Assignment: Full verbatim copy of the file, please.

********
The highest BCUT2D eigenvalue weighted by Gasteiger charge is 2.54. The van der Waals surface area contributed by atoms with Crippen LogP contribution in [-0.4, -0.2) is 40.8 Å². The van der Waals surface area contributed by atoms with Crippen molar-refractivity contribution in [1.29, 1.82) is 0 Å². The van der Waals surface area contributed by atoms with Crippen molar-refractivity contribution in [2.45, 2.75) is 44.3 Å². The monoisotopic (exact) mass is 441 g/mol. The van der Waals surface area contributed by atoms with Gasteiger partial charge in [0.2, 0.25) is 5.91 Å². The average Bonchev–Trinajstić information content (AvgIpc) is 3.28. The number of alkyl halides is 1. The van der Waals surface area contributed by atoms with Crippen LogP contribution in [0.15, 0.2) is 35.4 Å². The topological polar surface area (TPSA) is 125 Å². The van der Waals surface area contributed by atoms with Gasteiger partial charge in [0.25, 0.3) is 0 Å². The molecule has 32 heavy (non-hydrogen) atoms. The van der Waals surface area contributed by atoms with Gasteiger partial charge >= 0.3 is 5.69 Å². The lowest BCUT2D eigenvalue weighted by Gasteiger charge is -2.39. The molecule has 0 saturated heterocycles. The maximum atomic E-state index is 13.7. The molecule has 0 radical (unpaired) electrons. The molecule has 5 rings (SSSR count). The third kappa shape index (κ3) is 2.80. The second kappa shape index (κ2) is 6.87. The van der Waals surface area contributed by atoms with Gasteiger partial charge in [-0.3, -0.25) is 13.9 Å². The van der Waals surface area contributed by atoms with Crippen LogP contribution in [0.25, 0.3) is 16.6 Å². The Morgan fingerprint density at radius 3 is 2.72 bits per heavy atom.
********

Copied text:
The highest BCUT2D eigenvalue weighted by Gasteiger charge is 2.54. The van der Waals surface area contributed by atoms with Crippen LogP contribution in [-0.4, -0.2) is 40.8 Å². The van der Waals surface area contributed by atoms with Crippen molar-refractivity contribution in [1.29, 1.82) is 0 Å². The van der Waals surface area contributed by atoms with Crippen molar-refractivity contribution in [2.45, 2.75) is 44.3 Å². The monoisotopic (exact) mass is 441 g/mol. The van der Waals surface area contributed by atoms with Gasteiger partial charge in [0.2, 0.25) is 5.91 Å². The average Bonchev–Trinajstić information content (AvgIpc) is 3.28. The number of alkyl halides is 1. The van der Waals surface area contributed by atoms with Crippen LogP contribution in [0.15, 0.2) is 35.4 Å². The topological polar surface area (TPSA) is 125 Å². The van der Waals surface area contributed by atoms with Gasteiger partial charge in [0.25, 0.3) is 0 Å². The molecule has 32 heavy (non-hydrogen) atoms. The van der Waals surface area contributed by atoms with Gasteiger partial charge >= 0.3 is 5.69 Å². The lowest BCUT2D eigenvalue weighted by Gasteiger charge is -2.39. The molecule has 0 saturated heterocycles. The maximum atomic E-state index is 13.7. The molecule has 0 radical (unpaired) electrons. The molecule has 5 rings (SSSR count). The third kappa shape index (κ3) is 2.80. The second kappa shape index (κ2) is 6.87. The van der Waals surface area contributed by atoms with Gasteiger partial charge in [-0.3, -0.25) is 13.9 Å². The van der Waals surface area contributed by atoms with Crippen LogP contribution in [0.25, 0.3) is 16.6 Å². The Morgan fingerprint density at radius 3 is 2.72 bits per heavy atom.